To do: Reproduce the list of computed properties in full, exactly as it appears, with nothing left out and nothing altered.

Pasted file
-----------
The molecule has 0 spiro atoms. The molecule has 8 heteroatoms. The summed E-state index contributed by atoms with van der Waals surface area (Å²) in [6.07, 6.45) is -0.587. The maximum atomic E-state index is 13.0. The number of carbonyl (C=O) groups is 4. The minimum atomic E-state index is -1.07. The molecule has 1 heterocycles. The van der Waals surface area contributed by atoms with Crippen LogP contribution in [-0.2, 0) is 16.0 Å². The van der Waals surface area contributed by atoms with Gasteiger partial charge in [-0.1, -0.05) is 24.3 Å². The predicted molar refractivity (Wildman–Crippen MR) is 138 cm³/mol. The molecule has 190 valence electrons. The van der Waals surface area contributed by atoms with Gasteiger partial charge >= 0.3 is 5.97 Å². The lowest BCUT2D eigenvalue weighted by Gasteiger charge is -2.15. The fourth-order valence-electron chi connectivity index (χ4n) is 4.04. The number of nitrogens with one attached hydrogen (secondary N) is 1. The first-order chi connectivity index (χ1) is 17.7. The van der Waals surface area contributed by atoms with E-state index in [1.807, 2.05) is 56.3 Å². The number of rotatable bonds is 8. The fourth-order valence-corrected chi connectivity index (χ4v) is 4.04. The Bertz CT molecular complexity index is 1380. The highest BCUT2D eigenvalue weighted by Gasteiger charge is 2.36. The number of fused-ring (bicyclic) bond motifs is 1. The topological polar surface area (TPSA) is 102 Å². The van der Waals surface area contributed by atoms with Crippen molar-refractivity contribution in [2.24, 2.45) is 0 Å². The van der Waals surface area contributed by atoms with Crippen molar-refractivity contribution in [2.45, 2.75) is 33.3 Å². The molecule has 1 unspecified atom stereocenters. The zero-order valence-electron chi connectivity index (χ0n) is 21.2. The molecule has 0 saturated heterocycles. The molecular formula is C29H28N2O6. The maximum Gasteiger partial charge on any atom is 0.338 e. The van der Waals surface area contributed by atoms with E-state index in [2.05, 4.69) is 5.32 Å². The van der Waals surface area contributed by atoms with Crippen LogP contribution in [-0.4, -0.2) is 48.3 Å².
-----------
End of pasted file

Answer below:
The molecule has 0 spiro atoms. The molecule has 8 heteroatoms. The summed E-state index contributed by atoms with van der Waals surface area (Å²) in [6.07, 6.45) is -0.587. The maximum atomic E-state index is 13.0. The number of carbonyl (C=O) groups is 4. The minimum atomic E-state index is -1.07. The molecule has 1 heterocycles. The van der Waals surface area contributed by atoms with Crippen LogP contribution in [-0.2, 0) is 16.0 Å². The van der Waals surface area contributed by atoms with Gasteiger partial charge in [-0.1, -0.05) is 24.3 Å². The predicted molar refractivity (Wildman–Crippen MR) is 138 cm³/mol. The molecule has 190 valence electrons. The van der Waals surface area contributed by atoms with Gasteiger partial charge >= 0.3 is 5.97 Å². The lowest BCUT2D eigenvalue weighted by Gasteiger charge is -2.15. The fourth-order valence-electron chi connectivity index (χ4n) is 4.04. The number of nitrogens with one attached hydrogen (secondary N) is 1. The first-order chi connectivity index (χ1) is 17.7. The van der Waals surface area contributed by atoms with E-state index in [1.807, 2.05) is 56.3 Å². The number of rotatable bonds is 8. The fourth-order valence-corrected chi connectivity index (χ4v) is 4.04. The Bertz CT molecular complexity index is 1380. The highest BCUT2D eigenvalue weighted by Gasteiger charge is 2.36. The number of fused-ring (bicyclic) bond motifs is 1. The topological polar surface area (TPSA) is 102 Å². The van der Waals surface area contributed by atoms with Crippen molar-refractivity contribution in [2.24, 2.45) is 0 Å². The van der Waals surface area contributed by atoms with Crippen molar-refractivity contribution in [2.45, 2.75) is 33.3 Å². The molecule has 1 unspecified atom stereocenters. The zero-order valence-electron chi connectivity index (χ0n) is 21.2. The molecule has 0 saturated heterocycles. The molecular formula is C29H28N2O6. The maximum Gasteiger partial charge on any atom is 0.338 e. The van der Waals surface area contributed by atoms with E-state index in [2.05, 4.69) is 5.32 Å². The van der Waals surface area contributed by atoms with Crippen LogP contribution in [-0.4, -0.2) is 48.3 Å².